Possession of a Controlled Substance
Feb. 1, 2023
In Texas, possession of a controlled substance refers to the possession, manufacture, or delivery of a drug that is prohibited or regulated by state or federal law. Controlled substances in Texas include a wide range of drugs, including marijuana, cocaine, heroin, methamphetamine, and prescription drugs that are obtained illegally or used for non-medical purposes.
The penalties for possession of a controlled substance can vary depending on the type and amount of the drug, and whether the person has any prior criminal record. The Texas Controlled Substances Act divides controlled substances into Penalty Groups, with each group having a different level of penalty depending on the substance and the quantity.
Possession of a controlled substance is generally considered a criminal offense and can result in a fine, jail or prison time, or both. The punishment ranges from a Class C misdemeanor up to life in prison, depending on the substance and the amount of the drug.
For example, possession of less than 1 gram of a Penalty Group 1 substance, such as heroin, can be charged as a state jail felony, which is punishable by 180 days to 2 years in state jail and a fine of up to $10,000. Possession of a greater amount of the same substance can be charged as a first-degree felony and punishable by life or from 5 to 99 years in prison and a fine of up to $50,000.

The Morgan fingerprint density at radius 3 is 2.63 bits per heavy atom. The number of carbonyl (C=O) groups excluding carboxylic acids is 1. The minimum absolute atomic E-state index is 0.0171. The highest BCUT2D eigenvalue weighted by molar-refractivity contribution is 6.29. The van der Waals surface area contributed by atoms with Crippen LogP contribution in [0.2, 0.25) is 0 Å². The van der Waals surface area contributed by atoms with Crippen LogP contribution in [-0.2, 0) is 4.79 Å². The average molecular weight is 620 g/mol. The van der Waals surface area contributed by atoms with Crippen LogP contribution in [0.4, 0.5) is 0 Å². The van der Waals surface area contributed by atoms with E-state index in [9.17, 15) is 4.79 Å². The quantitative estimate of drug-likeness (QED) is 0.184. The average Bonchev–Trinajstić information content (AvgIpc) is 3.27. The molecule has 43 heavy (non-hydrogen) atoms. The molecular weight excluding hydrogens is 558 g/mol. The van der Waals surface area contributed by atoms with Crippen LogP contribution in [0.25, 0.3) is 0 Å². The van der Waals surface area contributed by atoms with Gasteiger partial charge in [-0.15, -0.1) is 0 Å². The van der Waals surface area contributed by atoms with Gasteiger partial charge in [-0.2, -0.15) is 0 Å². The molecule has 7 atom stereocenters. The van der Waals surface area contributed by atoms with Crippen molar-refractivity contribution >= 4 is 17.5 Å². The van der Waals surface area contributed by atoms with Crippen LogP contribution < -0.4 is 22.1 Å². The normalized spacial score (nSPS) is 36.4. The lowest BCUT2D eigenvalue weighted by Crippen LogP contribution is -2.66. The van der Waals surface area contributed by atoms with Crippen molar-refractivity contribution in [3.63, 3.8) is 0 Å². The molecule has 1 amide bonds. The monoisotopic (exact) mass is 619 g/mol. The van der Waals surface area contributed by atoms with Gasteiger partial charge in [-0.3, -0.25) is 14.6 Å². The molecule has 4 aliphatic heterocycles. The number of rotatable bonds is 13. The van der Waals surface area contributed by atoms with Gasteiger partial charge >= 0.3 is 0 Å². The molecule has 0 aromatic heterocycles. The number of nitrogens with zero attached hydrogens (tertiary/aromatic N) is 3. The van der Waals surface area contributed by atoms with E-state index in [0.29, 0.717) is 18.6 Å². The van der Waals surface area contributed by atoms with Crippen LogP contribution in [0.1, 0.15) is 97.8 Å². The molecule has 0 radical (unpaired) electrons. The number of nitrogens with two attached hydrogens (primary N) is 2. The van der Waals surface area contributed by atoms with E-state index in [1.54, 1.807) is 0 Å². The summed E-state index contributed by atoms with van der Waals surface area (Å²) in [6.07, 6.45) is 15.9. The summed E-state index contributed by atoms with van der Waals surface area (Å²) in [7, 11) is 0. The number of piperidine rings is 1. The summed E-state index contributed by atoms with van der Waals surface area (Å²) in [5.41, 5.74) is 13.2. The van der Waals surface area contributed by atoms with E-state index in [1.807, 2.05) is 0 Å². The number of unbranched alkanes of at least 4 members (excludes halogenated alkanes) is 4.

It's important to note that possession of a controlled substance is a serious criminal offense, and a conviction can have significant consequences beyond the fines and jail time, such as difficulty finding employment, difficulty finding housing and difficulty obtaining loans. As always, the law can change and it is always wise to check for the latest information and consult with a lawyer for specific cases.
In summary, Possession of a controlled substance in Texas refers to the possession, manufacture, or delivery of drugs that are prohibited or regulated by state or federal law. Penalties for possession of a controlled substance can vary depending on the type and amount of the drug and prior criminal records, and can range from fines to life in prison. Conviction can have severe consequences beyond fines or jail time and it's important to consult a lawyer for specific cases.